Date of Award

August 2018

Degree Type

Dissertation

Degree Name

Doctor of Philosophy

Department

Linguistics

First Advisor

ANNE PYCHA

Committee Members

GARRY DAVIS, FRED ECKMAN, HAMID OUALI

Keywords

NAJDI ARABIC, OPTIMALITY THEORY, OPTIONALITY, PHONOLOGY, PSYCHOLINGUISTIC, SEMISYLLABLES

Abstract

Final consonants in Arabic are semisyllables; that is, moraic unsyllabified segments that are attached to the prosodic word (Kiparsky, 2003). If this is the case, optional vowel epenthesis in Najdi Arabic final clusters cannot be attributed to violations of the Sonority Sequencing Principle, because sonority restrictions apply within syllables only. In a new perspective, this dissertation argues that the existence of vowel epenthesis in Najdi coda clusters that have rising sonority, and its absence in clusters that have a falling sonority, are instead due to violations of the Syllable Contact Law (SCL), where sonority must drop between syllable codas and the following onset. It specifically argues that SCL is further divided into two sub-constraints where it not only applies across two syllables (SCL-SYLL), but also across syllables and the following unsyllabified semisyllable (SCL-SEMI). The new constraint SCL-SEMI is shown to be operative in other languages and dialects of Arabic, as well, including German, Slovak, English and Jordanian Arabic. Optionality of vowel epenthesis when words are produced in isolation vs. followed by a vowel-initial suffix is accounted for by adopting the Reversible Ranking Strategy introduced by Lee (2001) where the two constraints DEP-IO and SCL-SEMI are reversed following this ranking: *CCC, MAX-IO, ONSET >> ALIGNR>> DEP-IO, SCL-SEMI >> SCL-SYLL, *CXCOD. In addition, a psycholinguistic study is conducted to test the perception and production of ten Najdi speakers to observe whether they epenthesized a vowel into nonsense words with final rising-sonority clusters. It also investigates the generalizability of the semisyllable consistutent, by asking whether Najdi listeners will assign semisyllable status to any unsyllabifiable consonant, even those occurring in nonsense words. Results show that most participants apply their preferred vowel epenthesis pattern to nonesense words, which reflects their implicit knowledge of this pattern. Results also show a harmony effect where inserted vowels copy stem vowels.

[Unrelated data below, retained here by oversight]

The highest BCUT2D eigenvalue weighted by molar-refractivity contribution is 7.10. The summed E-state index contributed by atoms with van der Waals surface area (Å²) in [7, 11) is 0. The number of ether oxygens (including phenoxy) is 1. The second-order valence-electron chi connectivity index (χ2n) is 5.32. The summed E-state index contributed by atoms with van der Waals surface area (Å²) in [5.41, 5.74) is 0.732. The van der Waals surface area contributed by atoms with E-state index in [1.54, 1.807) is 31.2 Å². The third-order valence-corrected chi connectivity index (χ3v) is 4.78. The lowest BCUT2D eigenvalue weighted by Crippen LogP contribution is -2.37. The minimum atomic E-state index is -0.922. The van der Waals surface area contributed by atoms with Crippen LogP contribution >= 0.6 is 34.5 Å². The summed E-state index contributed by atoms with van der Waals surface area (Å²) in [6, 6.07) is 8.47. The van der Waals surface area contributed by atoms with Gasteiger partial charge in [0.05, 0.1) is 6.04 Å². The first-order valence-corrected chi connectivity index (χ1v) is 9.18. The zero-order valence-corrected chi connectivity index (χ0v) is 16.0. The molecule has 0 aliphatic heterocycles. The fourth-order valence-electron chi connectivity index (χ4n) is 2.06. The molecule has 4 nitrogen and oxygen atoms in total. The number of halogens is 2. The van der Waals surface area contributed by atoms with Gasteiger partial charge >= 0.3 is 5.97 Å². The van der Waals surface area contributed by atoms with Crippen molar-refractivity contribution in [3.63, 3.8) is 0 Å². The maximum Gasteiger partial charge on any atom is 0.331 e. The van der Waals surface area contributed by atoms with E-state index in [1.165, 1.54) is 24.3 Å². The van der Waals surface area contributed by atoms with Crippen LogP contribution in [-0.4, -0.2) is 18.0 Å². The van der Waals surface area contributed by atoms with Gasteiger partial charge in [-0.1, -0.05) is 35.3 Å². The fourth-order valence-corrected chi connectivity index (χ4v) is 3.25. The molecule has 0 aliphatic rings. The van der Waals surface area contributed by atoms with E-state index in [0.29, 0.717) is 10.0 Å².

Available for download on Thursday, February 28, 2019

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